Want a helping hand? Try wearing high heels.
A new study out of France’s Université de Bretagne-Sud in finds that men are more likely to lend a helping hand to a woman wearing high heels.
In the study, social psychologist Nicolas Guéguen found that men were more likely to answer survey questions if the woman asking them was wearing heels than if she was wearing flats. Similarly, Guéguen (who has also tackled the research question of whether carrying a guitar case makes a man more likely to succeed in getting a woman’s phone number) found that men were more likely to help a woman pick up a dropped glove if she was wearing heels.
That high heels change how straight men respond to women is hardly surprising. After all, high heels change the way you walk, the way you stand, and the way your clothes fit your body. As a culture, we have decided that the alterations heels produce in how women carry themselves are desirable, a decision we’ve stuck to for over 50 years. In recent years, the trend pendulum in high heels has swung toward atmospherically high, with platforms and hyper-narrow stiletto heels giving way, recently, to 1990s-nostalgia in the form of chunkier heels. These are, in the grand scheme of things, relatively minor variations; our cultural penchant for high heels is entrenched, and it doesn’t appear to be going anywhere.
Some have questioned this study’s methodology, and not without reason, but its findings raise some interesting questions. Are men more likely to respond to women in heels because they find them more attractive, and are they more likely to answer survey questions from or help an attractive woman? Or are the men who help a woman in heels pick up her glove correctly perceiving that a woman in heels is in fact, physically, less stable than a woman in flats, and might therefore be more likely to need their help? Or, more interestingly still — and more troublingly — does a woman’s perceived instability and vulnerability make her more physically attractive to some men?
I’ve often felt, when wearing heels, that my ability to quickly flee from potential danger is impeded, and this isn’t the first time that, as a culture, we have decided that women are most attractive when their mobility is restricted. We’ve largely done away with corsets and petticoats. But we still believe that women are sexiest — and many women still feel most confident and powerful — in footwear that often hurts them, causes long term orthopedic damage, and literally makes them less stable and less mobile than men. I’m not calling for a feminist ban on pumps, but their persistence does make you wonder.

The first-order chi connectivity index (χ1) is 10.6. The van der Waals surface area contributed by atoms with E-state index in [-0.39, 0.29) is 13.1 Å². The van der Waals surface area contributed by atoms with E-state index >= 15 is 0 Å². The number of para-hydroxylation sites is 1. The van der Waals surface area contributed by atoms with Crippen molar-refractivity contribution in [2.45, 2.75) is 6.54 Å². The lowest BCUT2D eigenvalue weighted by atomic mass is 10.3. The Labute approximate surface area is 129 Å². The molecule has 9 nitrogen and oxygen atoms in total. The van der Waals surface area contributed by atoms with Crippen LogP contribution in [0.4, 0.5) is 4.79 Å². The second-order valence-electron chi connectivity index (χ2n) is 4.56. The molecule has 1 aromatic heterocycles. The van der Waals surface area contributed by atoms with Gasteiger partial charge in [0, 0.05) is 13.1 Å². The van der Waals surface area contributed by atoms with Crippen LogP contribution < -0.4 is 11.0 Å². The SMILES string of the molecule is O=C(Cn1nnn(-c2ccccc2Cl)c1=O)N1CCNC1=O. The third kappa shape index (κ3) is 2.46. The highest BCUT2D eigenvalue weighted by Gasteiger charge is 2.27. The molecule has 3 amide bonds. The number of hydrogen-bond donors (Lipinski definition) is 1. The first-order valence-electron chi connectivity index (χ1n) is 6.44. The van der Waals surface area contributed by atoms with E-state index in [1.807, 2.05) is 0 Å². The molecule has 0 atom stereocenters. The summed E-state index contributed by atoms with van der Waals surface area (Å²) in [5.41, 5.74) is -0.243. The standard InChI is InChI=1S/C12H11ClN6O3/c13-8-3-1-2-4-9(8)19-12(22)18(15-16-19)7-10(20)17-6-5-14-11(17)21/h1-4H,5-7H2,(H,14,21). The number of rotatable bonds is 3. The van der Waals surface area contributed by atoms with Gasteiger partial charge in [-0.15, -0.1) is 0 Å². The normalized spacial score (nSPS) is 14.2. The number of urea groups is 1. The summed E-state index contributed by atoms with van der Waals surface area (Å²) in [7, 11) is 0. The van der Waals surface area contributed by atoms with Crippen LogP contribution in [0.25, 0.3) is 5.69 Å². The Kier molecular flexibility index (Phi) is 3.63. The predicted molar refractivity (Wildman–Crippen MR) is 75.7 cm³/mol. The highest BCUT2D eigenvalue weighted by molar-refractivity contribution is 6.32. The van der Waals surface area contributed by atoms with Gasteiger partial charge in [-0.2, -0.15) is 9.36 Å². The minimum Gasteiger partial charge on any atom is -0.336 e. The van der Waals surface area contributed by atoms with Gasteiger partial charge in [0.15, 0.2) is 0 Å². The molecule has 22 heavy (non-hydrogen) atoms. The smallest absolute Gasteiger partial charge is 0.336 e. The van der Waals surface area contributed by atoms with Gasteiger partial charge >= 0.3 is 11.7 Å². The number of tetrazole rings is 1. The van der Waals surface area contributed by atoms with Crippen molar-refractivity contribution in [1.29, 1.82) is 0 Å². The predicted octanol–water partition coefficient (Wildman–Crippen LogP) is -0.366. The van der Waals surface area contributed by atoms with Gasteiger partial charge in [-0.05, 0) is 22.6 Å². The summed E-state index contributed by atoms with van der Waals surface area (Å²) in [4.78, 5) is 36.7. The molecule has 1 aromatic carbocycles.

This study invites other questions about the effects of high heels on people’s perception of a woman. How do high heels affect one’s perceived credibility, or intelligence? Do men and women respond differently when asked to assess the credibility of a woman in heels?
These aren’t just questions about how to build a wardrobe or how to plan an outfit. Our clothes and our footwear play an enormous role in shaping people’s assumptions about us — of our wealth, our competence, our intelligence, our sexual availability and morality, and our power. These are all perceptions that are intertwined. Often, these assumptions are made in a split second, and once made, they’re difficult to shake. For women who are applying for or doing jobs that grant them power and authority, the question of how to present themselves is particularly vexing — ask any woman who’s ever run for office.
It would be easy to dismiss social science around high heels as frivolous, as questions of style, and not substance. In fact, the subject area goes to core questions of power: how we gain it, how we wield it, how we lose it. It also raises fascinating questions about power, attraction, and gender, and like this study, it raises more questions than it answers — a good sign of a subject area that merits further exploration. And then, of course, there’s question I always ask myself when I walk in the door after a long night out in high heels, the balls of my feet burning and my calf muscles loudly complaining: why on earth did I think these shoes were a good idea?
PHOTO (Top) A participant runs during a high heels race in Tbilisi, June 24, 2014. The 50-meter-long race requires participants to wear shoes with heels at least 3 inches long. REUTERS/David Mdzinarishvili
PHOTO (Inset 1) A model smiles backstage while preparing for a striptease during the “Eros & Amore” erotic fair in Munich September 27, 2014. The erotic fair runs until October 5. REUTERS/Michaela Rehle
PHOTO (Inset 2) Pro-Russian rebels stand near a monument during a ceremony to honour the World War Two defenders of Donetsk from Nazi forces in Donetsk September 8, 2014. REUTERS/Marko Djurica